|PHI||0||1||1||(0 - 0)||2|
|WSH||0||1||2||(0 - 0)||3|
Feb. 1 vs. Philadelphia Flyers at Verizon Center
Time: 7:00 pm
TV: Comcast Sports Network
Radio: 106.7 The Fan and Caps Radio Network
Philadelphia Flyers (2-5-0)
Washington Capitals (1-5-1)
Fresh from a two-game road trip to Canada, the Caps waste no time in getting back into action. They’ll host the Philadelphia Flyers for the only time this season on Friday night at Verizon Center.
For the last five seasons, meetings between the Capitals and the Flyers are generally meetings between two of the elite teams in the Eastern Conference. But that is far from the case this time around. Both the Capitals and the Flyers are struggling mightily at this juncture of the abbreviated season.
Washington staggers home for a three-game homestand after losing both games of a trip that took them to Ottawa and Toronto. The Caps led both games going into the third period, but lost both in regulation.
Prior to the trip, the Caps had gone 94-0-9 when leading after two periods of play, dating back to Feb. 24, 2009.
The undisciplined Capitals took eight minor penalties in Thursday’s 3-2 loss at Toronto, all of them in the first two periods of play. Washington was never able to establish any flow or to get into a rhythm with its system, something it had done for long stretches in each of its three previous games of the season.
The Caps also wasted their fastest start of the season. Joel Ward staked the Caps to a 1-0 lead less than two minutes into Thursday’s game against the Maple Leafs, but the Capitals’ consistent parade to the penalty box began less than a minute later. The Caps’ eight minors in the game came over a span of 31 minutes and 8 seconds of game time.
The Caps have been shorthanded 38 times in seven games, more than every team in the Eastern Conference, and more than every team in the NHL with the exception of Columbus.
Having expended so much energy on Thursday in Toronto, now the Caps must return home to play on short rest against a well-rested Philadelphia team. The Flyers’ last game was Tuesday night against the New York Rangers.
“Obviously it affects our momentum and the way we’re playing,” says Caps right wing Joey Crabb of the team’s lack of discipline. “But we should still have enough energy. Obviously it doesn’t help that our top lines or guys who aren’t killing [penalties] aren’t getting out there and aren’t getting a chance to get rolling.”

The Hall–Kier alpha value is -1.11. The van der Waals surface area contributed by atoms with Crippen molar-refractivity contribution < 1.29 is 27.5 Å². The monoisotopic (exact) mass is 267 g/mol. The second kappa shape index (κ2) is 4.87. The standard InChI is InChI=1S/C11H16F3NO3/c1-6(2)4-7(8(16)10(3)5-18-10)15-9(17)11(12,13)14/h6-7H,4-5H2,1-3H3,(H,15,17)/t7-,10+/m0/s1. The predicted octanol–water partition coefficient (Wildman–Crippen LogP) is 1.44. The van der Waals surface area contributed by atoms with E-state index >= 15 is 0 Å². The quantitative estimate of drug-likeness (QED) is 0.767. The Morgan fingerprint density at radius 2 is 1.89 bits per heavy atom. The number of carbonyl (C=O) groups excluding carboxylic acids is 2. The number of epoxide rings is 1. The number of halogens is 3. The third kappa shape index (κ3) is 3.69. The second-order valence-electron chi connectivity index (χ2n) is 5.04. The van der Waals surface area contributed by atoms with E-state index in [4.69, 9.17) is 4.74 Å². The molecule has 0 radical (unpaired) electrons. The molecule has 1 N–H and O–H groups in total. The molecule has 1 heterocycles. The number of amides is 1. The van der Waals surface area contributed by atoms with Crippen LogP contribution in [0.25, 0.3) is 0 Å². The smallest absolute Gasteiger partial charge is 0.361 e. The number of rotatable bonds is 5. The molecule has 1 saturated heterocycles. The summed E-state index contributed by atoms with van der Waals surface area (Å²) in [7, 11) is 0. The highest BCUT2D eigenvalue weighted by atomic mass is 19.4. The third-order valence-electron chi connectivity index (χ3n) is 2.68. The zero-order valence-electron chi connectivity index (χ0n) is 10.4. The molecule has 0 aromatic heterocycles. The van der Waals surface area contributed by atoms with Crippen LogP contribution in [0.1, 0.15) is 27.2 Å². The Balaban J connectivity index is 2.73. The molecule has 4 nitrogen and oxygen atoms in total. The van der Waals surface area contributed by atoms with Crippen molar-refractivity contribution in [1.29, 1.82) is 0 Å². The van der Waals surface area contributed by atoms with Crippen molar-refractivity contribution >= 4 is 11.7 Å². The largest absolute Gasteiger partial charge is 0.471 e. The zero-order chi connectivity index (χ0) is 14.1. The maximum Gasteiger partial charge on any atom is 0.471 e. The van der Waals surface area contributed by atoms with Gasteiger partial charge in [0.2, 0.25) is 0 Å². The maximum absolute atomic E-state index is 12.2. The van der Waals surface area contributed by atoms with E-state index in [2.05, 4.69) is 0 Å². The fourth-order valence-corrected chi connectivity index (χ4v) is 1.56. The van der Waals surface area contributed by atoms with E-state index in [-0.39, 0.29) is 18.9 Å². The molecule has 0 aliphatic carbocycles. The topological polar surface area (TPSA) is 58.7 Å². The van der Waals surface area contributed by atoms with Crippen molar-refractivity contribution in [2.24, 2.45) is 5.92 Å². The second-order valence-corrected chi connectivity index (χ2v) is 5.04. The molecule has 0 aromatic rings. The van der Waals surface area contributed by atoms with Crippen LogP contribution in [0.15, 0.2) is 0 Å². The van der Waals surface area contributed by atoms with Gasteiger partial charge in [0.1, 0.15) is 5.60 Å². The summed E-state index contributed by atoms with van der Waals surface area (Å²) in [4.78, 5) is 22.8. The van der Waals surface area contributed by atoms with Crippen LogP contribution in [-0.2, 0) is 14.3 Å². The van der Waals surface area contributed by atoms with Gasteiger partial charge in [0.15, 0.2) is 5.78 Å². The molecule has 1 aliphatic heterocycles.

After Michal Neuvirth drew five straight starts (1-3-1), Braden Holtby will be back between the pipes for Washington in Friday’s game against the Flyers. Holtby started and lost the Caps’ first two games of the season.
Holtby won the first NHL start of his career over the Flyers at Verizon Center on Nov. 7, 2010. He has a 1-0-1 career record with a 1.43 GAA and a .943 save pct. in two career starts against Philadelphia.
Normally an offensively gifted team with goaltending issues, the Flyers have had an abrupt shift in that characterization this season. Philly has scored a grand total of just 14 goals in its seven games, and half of that total came in a 7-1 spanking of the Florida Panthers in Florida on Jan. 26. Philly has scored two or fewer goals in each of its other six games this season.
Goaltender Ilya Bryzgalov – perhaps sensing that he and his lengthy contract might be in line to be an impending amnesty buyout victim – has performed well in his six starts thus far. Despite a 2-4 record, Bryzgalov has a 2.19 GAA and a .924 save pct. Those qualitative numbers represent a solid improvement over the 2.48 GAA and .909 numbers he posted in 2011-12, the first season of his nine-year, $51 million deal.
Caps fans should recognize the guy sporting the No. 9 in the white sweater for Philly on Friday night, it’s veteran right wing Mike Knuble. Knuble spent each of the last three seasons in Washington and recently signed with the Flyers as an unrestricted free agent. The 40-year-old Knuble is now in his second stint with Philadelphia; he skated in the City of Brotherly Love from 2005-09.
Knuble’s string of 20-goal seasons was halted at eight when he totaled six goals with Washington in 2011-12. A favorite among his teammates, fans and media members wherever he has played during his 16-year NHL career, Knuble’s teammates were happy to hear he had landed a new gig.
“I’m very excited,” said Caps center Brooks Laich. “He’s a consummate professional. At 39, 40 years old he is one of the most fit guys on the team. His passion was still there to play.
“I also believe that Mike understands if he can help a team he would play, but if he is going to hinder a team, he wouldn’t play. He’s got that level of respect for the game and for his teammates. I certainly think he can still help a team. When I saw that he signed, I was very excited for him. He’s a great guy.”
Knuble always had that burning desire to play, and he retained it over the summer and through the lockout. A little over 13 months ago, as he prepared to play in his 1,000th NHL game, Knuble gave some insight into his own personal philosophy on when to hang them up.
“I hate when people want to retire too early,” he told me in December of 2011. “You see tennis players and this and that doing it. Maybe they get burned out. Everybody gets burned out. People get burned out. I understand that. You feel like you can’t play at a high level or you’re injured. But it’s a job you never want to walk away from. You never want to walk away from playing in this league easily. You want to go out on your own terms. You want to make them burn your jersey to get you out of here. You just want to play.”
Knuble is expected to man the right side of the Flyers’ second line with Matt Read and Sean Couturier in Friday night’s game against Washington.
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